How often is it that you need a plant that offers some height, but the space to plant it in is narrow and limited? I can tell you it happens to me all the time. Most suburban residential landscapes are loaded with just that circumstance – you have relatively large homes located on too small pieces of property.
Above is a typical scenario where the front walk creates this narrow planting space between the walk and the building. And yet, by design, a taller plant on either side of this front entrance would make a dramatic statement. What’s a landscaper to do!
As in every instance of plant selection make sure you realize the true mature size of the plant. Don’t be fooled by the shape and size of the plant sitting at the garden center. If the staff is knowledgeable ask how large this plant will get, both in height and width. If you have any doubts as to the accuracy of that information, write down the name and look it up yourself.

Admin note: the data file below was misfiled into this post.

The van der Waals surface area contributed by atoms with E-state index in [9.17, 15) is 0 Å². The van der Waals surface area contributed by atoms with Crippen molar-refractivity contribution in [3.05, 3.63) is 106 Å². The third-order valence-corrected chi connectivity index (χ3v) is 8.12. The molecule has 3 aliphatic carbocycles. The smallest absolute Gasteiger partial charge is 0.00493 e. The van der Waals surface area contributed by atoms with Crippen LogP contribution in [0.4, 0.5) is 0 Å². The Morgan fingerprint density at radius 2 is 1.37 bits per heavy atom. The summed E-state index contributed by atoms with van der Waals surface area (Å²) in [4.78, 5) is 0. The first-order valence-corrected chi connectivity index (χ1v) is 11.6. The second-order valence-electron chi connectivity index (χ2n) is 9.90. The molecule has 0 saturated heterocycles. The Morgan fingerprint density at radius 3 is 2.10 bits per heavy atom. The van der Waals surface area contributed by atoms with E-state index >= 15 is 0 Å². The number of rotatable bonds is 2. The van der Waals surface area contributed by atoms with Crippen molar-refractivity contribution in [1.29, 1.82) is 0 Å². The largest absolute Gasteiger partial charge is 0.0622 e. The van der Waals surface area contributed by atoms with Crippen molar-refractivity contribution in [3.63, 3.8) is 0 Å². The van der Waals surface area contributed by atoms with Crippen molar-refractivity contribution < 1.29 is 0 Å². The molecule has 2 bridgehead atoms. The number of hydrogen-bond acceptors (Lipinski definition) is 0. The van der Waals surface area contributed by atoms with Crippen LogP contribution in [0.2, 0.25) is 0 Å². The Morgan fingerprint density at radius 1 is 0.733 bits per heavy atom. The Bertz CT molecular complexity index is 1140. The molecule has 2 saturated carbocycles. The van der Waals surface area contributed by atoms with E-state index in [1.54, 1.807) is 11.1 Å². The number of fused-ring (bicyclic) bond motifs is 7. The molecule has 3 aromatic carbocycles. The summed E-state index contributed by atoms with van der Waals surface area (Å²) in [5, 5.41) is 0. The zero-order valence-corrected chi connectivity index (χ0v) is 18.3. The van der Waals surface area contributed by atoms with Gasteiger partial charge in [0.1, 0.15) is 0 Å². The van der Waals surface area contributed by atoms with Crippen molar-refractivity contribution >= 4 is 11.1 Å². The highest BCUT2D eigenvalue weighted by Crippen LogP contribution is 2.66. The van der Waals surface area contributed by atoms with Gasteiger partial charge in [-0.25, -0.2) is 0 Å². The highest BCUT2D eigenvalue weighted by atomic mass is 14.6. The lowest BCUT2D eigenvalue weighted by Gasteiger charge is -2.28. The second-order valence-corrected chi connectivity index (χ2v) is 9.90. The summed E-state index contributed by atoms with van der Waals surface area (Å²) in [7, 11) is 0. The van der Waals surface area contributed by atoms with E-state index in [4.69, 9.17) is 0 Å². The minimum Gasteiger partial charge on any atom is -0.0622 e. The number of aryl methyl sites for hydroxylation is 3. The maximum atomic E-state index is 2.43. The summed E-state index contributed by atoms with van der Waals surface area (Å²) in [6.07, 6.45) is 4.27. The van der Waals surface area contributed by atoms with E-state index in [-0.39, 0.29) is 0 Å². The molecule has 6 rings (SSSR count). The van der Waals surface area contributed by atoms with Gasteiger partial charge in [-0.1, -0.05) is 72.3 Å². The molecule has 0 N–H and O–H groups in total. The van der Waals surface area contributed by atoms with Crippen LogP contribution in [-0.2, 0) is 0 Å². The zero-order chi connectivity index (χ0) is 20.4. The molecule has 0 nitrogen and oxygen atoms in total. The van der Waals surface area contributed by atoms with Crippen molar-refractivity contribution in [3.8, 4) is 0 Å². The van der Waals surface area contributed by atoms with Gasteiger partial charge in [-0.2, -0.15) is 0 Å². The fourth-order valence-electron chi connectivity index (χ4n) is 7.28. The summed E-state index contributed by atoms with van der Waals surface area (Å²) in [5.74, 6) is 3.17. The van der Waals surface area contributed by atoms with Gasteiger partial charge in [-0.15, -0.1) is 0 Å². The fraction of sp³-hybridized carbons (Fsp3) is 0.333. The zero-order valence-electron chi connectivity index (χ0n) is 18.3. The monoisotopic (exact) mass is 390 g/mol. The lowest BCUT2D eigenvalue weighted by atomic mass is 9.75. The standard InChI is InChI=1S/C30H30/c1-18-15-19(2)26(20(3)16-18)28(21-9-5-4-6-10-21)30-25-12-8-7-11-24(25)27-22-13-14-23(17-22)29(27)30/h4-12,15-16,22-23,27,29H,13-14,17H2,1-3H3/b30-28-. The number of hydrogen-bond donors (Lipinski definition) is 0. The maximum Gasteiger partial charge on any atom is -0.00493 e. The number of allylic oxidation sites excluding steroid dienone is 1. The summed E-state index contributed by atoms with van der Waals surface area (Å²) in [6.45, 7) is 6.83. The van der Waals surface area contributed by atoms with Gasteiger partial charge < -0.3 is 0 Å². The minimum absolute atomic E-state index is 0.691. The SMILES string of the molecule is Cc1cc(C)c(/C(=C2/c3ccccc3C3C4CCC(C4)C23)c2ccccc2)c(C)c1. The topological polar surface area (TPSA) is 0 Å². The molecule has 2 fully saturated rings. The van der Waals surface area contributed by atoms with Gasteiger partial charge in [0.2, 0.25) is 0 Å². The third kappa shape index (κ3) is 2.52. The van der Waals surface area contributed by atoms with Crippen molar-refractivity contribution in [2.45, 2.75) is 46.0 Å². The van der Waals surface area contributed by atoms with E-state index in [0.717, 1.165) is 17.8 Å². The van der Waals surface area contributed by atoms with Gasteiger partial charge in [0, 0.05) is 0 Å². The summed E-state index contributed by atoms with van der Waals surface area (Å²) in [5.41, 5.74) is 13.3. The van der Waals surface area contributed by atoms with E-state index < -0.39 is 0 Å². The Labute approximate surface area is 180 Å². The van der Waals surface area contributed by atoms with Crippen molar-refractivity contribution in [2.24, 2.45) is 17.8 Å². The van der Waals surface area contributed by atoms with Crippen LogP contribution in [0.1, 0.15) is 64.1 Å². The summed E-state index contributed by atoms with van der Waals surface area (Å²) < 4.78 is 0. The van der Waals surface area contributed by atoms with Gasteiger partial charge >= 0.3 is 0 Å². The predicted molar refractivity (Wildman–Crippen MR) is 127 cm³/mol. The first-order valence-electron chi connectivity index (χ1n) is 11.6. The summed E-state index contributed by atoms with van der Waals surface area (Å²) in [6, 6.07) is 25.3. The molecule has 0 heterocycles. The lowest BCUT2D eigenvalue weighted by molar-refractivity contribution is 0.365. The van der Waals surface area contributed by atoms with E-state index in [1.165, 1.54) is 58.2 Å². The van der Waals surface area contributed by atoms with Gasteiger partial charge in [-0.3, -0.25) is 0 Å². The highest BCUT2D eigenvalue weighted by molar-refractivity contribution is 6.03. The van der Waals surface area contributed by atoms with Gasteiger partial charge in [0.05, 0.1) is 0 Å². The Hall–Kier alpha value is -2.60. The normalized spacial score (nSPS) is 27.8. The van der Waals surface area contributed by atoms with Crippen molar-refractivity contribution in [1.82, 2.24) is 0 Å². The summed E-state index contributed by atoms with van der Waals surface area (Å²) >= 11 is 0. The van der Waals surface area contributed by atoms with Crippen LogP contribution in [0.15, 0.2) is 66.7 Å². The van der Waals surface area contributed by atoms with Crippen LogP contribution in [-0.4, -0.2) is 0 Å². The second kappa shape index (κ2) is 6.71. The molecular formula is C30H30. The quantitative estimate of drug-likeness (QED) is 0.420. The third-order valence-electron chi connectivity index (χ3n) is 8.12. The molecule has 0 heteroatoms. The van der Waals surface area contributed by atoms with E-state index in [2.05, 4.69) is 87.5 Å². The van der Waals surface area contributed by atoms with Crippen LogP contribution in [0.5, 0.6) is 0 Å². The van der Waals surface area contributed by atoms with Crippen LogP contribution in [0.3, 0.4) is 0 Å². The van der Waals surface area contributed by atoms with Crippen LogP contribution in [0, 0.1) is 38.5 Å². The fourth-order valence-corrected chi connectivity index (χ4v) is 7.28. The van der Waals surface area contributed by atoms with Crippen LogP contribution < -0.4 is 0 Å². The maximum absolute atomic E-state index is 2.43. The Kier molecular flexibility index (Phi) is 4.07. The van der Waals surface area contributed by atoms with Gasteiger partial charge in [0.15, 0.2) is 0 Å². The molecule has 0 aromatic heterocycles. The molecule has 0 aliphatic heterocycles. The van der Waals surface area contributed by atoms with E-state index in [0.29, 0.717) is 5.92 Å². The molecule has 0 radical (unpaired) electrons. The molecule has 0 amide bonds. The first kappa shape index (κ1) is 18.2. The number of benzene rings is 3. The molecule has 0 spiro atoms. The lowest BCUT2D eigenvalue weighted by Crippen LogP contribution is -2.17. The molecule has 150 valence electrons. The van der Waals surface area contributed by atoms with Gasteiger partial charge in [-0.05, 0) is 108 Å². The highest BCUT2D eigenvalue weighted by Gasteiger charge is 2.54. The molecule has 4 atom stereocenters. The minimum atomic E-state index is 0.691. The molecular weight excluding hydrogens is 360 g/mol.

In this instance I chose a Fastigiate Boxwood. There are several varieties and the name of this one escapes me, but as long as its classified fastigiate, it should stay narrow. It has been growing on this site for a few years now and is doing it’s job, i.e. staying narrow and looking beautiful.
Now don’t let the word “fastigiate” fool you. Yes it does imply a narrow variety of the plant, but you still must learn and appreciate its mature width. I have a fastigiate White Pine on a project that’s 14′ wide! (That was a learning experience.)
These Fastigiate Boxwood on this property are trimmed regularly. I knew this would be the case; informed the homeowner, got the OK and advised the maintenance contractor on the trimming. At least the fastigiate variety is helping with the cause.
Have you used any of the varieties of Fastigiate Boxwood? What other plants do you use in narrow spaces? Would love to hear about your experiences. Please share your comments below.